Niall won Young British Architect of the Year in 1998, he was one of the BBC Rising Stars in 2001 and his work represented Britain in a US exhibition Gritty Brits at the Carnegie Mellon Museum. His designs have won many awards in the UK, Ireland and the US, including RIAI Best Building in the Landscape and the RIBA Stephen Lawrence Award for the Best Building under £1million and was on the Stirling Prize Shortlist in 2013 and 2015. Niall is a professor of architecture at University College London, Lord Norman Foster visiting Professor of Architecture, Yale, 2015, and visiting Professor University of California Los Angeles, 2012-2013 a Member of the Architectural Review Editorial Board and an Honorary Royal Designer of Industry. He was chair of the RIBA Awards Group from 2007 to 2009. He lives in London with his wife Mary, son Diarmaid and daughter Iseult.

Marina Tabassum

Marina Tabassum is a Bangladesh based architect, educator and academic. She graduated from Bangladesh University of Engineering and Technology (BUET) in 1995. The same year, with Kashef Mahboob Chowdhury, she founded URBANA, an architecture practice based in Dhaka. In 2005, Tabassum established MTA (Marina Tabassum Architects). The practice’s Bait Ur Rouf Mosque in Dhaka won the Aga Khan Award for Architecture in 2016

Alongside her work in practice, Tabassum is Director of Academic Program at the Bengal Institute for Architecture, Landscapes and Settlements since 2015. She has conducted design studios at BRAC University since 2005 and has also taught an Advanced Design Studio as visiting professor at the University of Texas.

Fergus Feilden

Fergus Feilden is director of Feilden Fowles – an award-winning, London-based architecture studio, which he founded with Edmund Foyles in 2009 following their first project, Ty Pren, a passive long-house in the Brecon Beacons.

Today, Feilden Fowles deliver a range of buildings across the UK, producing architecture that is rich in character and distinct in identity. The practice’s approach is both academic and hands-on; they engage in contextual research while exploring materiality and craft through large-scale prototypes and models. Projects are underpinned by a strategy of longevity over short-termism, using robust yet adaptable structures and simple but beautiful materials. Fergus is currently working on projects with clients such as the National Trust, TfL, the Science Museum Group and Yorkshire Sculpture Park.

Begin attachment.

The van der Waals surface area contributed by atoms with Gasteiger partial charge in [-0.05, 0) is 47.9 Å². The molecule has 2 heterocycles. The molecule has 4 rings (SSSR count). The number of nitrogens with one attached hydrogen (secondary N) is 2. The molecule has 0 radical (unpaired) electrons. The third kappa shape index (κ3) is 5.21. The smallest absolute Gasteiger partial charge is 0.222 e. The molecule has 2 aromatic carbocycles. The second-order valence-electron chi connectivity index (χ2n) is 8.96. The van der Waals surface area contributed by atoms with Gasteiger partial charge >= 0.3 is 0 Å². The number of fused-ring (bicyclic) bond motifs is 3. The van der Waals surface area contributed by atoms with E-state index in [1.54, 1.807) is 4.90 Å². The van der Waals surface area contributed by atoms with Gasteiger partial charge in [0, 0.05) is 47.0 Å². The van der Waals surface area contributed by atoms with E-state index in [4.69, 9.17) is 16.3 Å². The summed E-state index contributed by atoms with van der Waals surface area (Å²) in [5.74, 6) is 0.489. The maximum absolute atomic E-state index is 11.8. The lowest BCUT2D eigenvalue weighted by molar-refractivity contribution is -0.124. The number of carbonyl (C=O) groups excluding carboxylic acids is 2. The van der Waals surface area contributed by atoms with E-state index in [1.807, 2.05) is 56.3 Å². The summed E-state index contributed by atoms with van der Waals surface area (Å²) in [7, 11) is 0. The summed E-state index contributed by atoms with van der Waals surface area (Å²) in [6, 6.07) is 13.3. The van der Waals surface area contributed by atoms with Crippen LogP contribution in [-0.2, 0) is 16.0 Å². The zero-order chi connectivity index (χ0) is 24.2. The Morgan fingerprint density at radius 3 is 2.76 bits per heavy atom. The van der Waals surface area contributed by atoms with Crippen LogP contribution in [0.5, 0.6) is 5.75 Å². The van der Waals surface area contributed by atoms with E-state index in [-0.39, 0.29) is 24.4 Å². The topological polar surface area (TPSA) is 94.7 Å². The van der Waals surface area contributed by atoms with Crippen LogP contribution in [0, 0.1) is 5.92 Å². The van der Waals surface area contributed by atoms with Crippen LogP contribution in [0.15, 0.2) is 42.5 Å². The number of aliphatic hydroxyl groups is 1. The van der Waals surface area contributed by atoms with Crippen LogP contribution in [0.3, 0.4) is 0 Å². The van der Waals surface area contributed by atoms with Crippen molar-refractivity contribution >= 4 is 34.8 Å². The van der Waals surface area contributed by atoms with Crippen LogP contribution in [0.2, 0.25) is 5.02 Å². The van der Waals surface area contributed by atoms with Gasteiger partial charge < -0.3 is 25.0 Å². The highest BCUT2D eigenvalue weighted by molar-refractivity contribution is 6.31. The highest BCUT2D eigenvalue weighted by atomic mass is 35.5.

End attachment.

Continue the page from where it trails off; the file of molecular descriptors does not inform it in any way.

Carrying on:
Feilden Fowles was shortlisted for the Stirling Prize in 2019, was named BD Young Architect of the Year 2016 and has received numerous RIBA and Civic Trust awards.


Microcities is the office of Mariabruna Fabrizi and Fosco Lucarelli, architects, teachers and curators.

Their current topics of research are the spatialisation of mental processes, the relationship between architecture and information, the evolution of the domestic space. Their work takes the form of architectural projects, exhibitions curatorship and design, and articles on Socks-Studio and elsewhere.

They curated the exhibition “Inner Space” at the Lisbon Architecture Triennale 2019 and are currently working on “Database, Network, Interface, the Architecture of Information” for the gallery Archizoom in Lausanne. They published the book Inner Space in 2019 for the publisher Poligrafa. Their works have been awarded and exhibited widely.

They are both associate professors at the EAVT Paris-Est.

Anne Thorne and Fran Bradshaw

Anne Thorne founded Anne Thorne Architects Partnership in 1991. Prior to that she was a founder member of Matrix Feminist Design Co-operative 1980.

Her work includes co-housing, the design of affordable passive housing and the conversion of existing houses to low energy standards and primary schools in Brixton and Essex including for children with special needs. Her work has always considered energy efficiency – excluding pollutants using natural and re-cycled materials.

Collaboration is key to her practice. He work with artists on the re-design of the subway network at Aldgate included extensive community surveys, working with traffic engineers to enable planting trees in place of the subways. She was Master of the Art Workers Guild in 2019.

Frances Bradshaw has been a partner at Anne Thorne Architects since 1995. She has focussed on how women’s lives shape and are shaped by buildings and the city, on participatory design, on regeneration and community projects, and on low energy and ecological building design including building to the the passivhaus standard.